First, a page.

I’m pretty sure one of the hate-mongers offered me cookies while I was sitting in their living room, but I was too nervous to eat.
Across from me sat Shirley Phelps-Roper, attorney and de facto spokesperson for the Westboro Baptist Church. Her father, pastor Fred Phelps Sr., had founded the anti-gay empire, and Shirley was the face behind a good chunk of the group’s 52,000 protests. I’d only ever seen her depicted as angry—angry at a picket, angry on the news, angry on the radio.
Angry, but never alone. Shirley was constantly flanked by fellow church members or a few of her 11-kid brood. Today, her daughter Megan—“my right hand”, [...]
Growing up in rural Maine our school was so small we didn’t have a gym. Twice a week we were bussed over to the town’s maritime academy to use the facilities. Our gym teachers were marines in training, and I was a skinny only child, far more adept at the barre in ballet rehearsals than I was at hand-eye coordination on the field.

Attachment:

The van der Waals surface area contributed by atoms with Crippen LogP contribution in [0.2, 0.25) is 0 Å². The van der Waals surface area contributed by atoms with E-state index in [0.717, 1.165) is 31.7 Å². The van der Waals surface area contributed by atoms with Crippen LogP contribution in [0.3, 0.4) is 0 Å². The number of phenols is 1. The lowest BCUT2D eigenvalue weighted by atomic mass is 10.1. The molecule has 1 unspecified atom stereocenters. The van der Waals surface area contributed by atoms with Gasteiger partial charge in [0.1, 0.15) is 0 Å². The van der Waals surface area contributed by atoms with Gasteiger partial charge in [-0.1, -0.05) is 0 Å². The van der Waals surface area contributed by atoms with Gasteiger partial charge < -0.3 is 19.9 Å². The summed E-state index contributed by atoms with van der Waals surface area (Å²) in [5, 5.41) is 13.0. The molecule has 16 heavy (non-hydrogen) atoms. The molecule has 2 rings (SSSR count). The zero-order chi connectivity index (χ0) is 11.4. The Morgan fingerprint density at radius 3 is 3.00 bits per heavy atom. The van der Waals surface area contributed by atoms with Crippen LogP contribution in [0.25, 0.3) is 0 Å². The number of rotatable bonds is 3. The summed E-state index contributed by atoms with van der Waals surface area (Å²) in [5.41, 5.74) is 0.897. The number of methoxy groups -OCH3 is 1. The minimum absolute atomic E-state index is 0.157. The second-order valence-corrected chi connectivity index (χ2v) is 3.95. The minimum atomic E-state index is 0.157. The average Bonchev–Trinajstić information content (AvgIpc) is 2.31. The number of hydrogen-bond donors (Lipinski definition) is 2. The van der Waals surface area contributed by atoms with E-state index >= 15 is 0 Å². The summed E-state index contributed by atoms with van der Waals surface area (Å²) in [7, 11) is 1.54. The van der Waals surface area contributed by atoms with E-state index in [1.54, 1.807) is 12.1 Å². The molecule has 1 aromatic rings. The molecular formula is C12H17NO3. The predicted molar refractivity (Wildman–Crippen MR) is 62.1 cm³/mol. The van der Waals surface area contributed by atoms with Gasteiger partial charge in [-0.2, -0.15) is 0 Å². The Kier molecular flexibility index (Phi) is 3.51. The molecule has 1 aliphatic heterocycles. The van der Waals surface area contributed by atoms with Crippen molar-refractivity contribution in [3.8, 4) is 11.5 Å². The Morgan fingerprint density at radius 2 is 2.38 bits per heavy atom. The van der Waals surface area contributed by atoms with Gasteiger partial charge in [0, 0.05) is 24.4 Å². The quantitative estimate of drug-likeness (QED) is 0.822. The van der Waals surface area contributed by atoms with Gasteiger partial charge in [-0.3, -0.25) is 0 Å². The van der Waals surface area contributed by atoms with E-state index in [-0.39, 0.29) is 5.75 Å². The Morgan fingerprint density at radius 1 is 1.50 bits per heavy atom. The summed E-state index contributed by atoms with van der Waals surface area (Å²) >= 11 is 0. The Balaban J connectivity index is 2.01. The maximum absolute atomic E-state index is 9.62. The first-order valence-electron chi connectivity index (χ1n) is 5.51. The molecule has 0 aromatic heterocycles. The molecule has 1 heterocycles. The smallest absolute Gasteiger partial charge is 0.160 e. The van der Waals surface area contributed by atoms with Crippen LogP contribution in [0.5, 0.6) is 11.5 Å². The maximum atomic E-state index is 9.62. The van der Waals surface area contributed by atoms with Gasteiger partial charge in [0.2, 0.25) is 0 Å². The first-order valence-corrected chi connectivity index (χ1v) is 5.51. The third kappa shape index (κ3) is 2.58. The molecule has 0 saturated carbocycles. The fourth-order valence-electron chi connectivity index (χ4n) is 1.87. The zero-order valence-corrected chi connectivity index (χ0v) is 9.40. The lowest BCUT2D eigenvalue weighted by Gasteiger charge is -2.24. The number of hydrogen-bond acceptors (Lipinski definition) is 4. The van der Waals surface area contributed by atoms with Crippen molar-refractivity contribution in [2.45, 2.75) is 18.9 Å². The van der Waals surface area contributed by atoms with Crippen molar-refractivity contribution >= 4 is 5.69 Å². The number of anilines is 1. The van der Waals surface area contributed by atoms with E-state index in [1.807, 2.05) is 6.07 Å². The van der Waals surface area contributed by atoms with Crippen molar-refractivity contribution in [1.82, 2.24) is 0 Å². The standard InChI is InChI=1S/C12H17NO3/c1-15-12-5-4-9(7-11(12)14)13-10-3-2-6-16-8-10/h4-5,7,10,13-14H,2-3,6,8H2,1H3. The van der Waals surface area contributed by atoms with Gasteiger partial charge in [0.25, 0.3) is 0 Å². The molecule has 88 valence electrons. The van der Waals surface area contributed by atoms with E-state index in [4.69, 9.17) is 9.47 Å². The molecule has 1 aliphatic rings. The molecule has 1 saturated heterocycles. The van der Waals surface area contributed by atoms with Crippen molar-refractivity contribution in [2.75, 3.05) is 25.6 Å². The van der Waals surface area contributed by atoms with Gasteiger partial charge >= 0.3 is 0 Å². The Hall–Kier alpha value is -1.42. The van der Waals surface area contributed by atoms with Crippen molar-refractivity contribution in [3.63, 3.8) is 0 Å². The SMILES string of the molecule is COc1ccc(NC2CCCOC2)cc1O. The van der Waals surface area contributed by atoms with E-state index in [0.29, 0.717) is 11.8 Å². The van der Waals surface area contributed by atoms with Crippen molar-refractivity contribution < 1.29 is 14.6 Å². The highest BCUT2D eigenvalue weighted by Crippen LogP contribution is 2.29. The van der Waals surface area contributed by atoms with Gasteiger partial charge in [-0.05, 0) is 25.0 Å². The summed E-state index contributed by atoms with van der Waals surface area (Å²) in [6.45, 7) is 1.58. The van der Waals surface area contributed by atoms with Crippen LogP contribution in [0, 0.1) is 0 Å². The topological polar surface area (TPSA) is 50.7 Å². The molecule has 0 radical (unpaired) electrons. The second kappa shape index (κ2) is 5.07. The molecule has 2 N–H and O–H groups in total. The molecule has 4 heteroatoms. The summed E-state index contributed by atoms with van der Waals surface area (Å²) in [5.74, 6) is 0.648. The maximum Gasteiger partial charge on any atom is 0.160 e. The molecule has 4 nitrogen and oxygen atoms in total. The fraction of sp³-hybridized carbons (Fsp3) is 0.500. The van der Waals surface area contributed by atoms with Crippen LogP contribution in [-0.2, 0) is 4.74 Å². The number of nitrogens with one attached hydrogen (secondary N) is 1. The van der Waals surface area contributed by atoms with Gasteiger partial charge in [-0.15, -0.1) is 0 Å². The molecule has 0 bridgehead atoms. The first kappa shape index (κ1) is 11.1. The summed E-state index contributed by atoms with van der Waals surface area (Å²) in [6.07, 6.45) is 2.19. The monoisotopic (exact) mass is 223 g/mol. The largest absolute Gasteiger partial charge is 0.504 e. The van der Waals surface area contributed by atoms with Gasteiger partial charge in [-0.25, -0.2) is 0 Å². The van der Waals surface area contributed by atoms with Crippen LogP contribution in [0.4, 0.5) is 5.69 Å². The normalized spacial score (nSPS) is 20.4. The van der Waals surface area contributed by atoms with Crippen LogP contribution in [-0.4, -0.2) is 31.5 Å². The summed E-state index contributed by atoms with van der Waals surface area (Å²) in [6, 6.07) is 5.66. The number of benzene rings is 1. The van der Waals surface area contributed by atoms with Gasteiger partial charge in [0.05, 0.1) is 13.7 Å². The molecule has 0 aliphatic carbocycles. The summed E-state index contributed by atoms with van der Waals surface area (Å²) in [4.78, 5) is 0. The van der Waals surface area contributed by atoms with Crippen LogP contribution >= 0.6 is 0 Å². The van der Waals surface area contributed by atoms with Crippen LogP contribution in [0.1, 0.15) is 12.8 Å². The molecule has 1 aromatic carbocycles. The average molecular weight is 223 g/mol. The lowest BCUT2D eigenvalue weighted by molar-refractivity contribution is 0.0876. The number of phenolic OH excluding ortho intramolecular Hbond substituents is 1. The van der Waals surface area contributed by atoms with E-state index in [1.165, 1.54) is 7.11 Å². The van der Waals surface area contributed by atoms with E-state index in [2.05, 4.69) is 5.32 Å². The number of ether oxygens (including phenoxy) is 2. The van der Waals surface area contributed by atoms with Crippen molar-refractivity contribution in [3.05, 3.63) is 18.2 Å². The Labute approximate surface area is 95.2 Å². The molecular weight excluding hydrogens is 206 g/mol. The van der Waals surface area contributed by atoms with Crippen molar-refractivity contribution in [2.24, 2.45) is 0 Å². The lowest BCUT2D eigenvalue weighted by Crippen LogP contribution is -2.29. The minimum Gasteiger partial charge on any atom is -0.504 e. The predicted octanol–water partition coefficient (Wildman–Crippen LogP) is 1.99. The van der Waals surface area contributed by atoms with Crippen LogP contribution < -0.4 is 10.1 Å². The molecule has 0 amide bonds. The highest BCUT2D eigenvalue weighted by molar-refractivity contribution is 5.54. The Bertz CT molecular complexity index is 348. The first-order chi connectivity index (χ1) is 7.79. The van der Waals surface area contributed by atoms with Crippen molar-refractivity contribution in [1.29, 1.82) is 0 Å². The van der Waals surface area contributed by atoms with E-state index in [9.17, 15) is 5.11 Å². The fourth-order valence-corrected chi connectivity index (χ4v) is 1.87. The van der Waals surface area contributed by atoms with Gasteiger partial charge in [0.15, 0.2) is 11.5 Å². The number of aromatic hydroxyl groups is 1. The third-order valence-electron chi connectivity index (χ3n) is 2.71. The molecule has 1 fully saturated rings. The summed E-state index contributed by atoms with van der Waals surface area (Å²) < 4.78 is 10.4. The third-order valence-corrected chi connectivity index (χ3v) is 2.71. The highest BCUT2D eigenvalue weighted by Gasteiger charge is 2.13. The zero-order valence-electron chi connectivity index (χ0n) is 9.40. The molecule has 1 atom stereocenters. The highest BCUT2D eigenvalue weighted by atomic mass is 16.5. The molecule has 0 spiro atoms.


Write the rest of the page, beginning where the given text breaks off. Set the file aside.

Basketball is the only sport I ever learned to play. I spent games on the bench, my stomach cramping with anxiety. I dreaded the moment our coach would call me over to sub in, forcing me out onto the court. I didn’t kid myself about scoring; I [...]
The first time I met Bill Murray, I was 18 years old and wearing a miserable brown ensemble.
The garments belonged to my mother, and for unknown reasons I had filched them to add to my own wardrobe in New York: a chocolate, polyester blouse, light-washed jeans, and mahogany, backless loafers in the style of re-imagined Mary Janes. I had just moved to the city for college and the independent film I interned for consisted of a tidy editorial crew (Editor, Assistant Editor, and me.) Rather than cool clothes, I outfitted myself with that spirited, blind alacrity only youth affords. I was thrilled to work on a real film—in the [...]
My brother’s request was simple, his tone firm: We were going out for dinner. I couldn’t recall the last time I ate a full meal, let alone left the house. I hadn’t been to my own home—a six-hour drive north—in weeks. Deadlines passed unnoticed, my precarious writing career in peril.
Everything rested on a fulcrum, the pulse of a 77-year-old woman in a dark room. And that was all that mattered; I was either inside that room, or just outside it.
“I don’t know if I’m doing a good job,” I confessed as my grandmother and I watched the hospice nurse pack up her bags.
“She says she’s not [...]